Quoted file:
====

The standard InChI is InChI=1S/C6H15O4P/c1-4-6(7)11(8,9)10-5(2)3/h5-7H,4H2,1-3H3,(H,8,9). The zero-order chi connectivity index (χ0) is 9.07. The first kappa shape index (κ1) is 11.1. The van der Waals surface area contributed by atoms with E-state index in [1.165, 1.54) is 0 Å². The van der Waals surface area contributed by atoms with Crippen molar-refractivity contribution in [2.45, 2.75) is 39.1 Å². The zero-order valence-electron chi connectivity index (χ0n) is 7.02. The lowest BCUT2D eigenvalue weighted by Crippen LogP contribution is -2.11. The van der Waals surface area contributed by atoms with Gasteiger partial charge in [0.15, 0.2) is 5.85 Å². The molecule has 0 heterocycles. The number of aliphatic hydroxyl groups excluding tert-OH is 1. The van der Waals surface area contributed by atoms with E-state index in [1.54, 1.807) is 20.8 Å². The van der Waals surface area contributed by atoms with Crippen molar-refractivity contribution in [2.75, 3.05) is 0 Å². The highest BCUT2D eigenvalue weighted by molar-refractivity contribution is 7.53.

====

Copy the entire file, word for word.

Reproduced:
The standard InChI is InChI=1S/C6H15O4P/c1-4-6(7)11(8,9)10-5(2)3/h5-7H,4H2,1-3H3,(H,8,9). The zero-order chi connectivity index (χ0) is 9.07. The first kappa shape index (κ1) is 11.1. The van der Waals surface area contributed by atoms with E-state index in [1.165, 1.54) is 0 Å². The van der Waals surface area contributed by atoms with Crippen molar-refractivity contribution in [2.45, 2.75) is 39.1 Å². The zero-order valence-electron chi connectivity index (χ0n) is 7.02. The lowest BCUT2D eigenvalue weighted by Crippen LogP contribution is -2.11. The van der Waals surface area contributed by atoms with Gasteiger partial charge in [0.15, 0.2) is 5.85 Å². The molecule has 0 heterocycles. The number of aliphatic hydroxyl groups excluding tert-OH is 1. The van der Waals surface area contributed by atoms with E-state index in [1.54, 1.807) is 20.8 Å². The van der Waals surface area contributed by atoms with Crippen molar-refractivity contribution in [2.75, 3.05) is 0 Å². The highest BCUT2D eigenvalue weighted by molar-refractivity contribution is 7.53.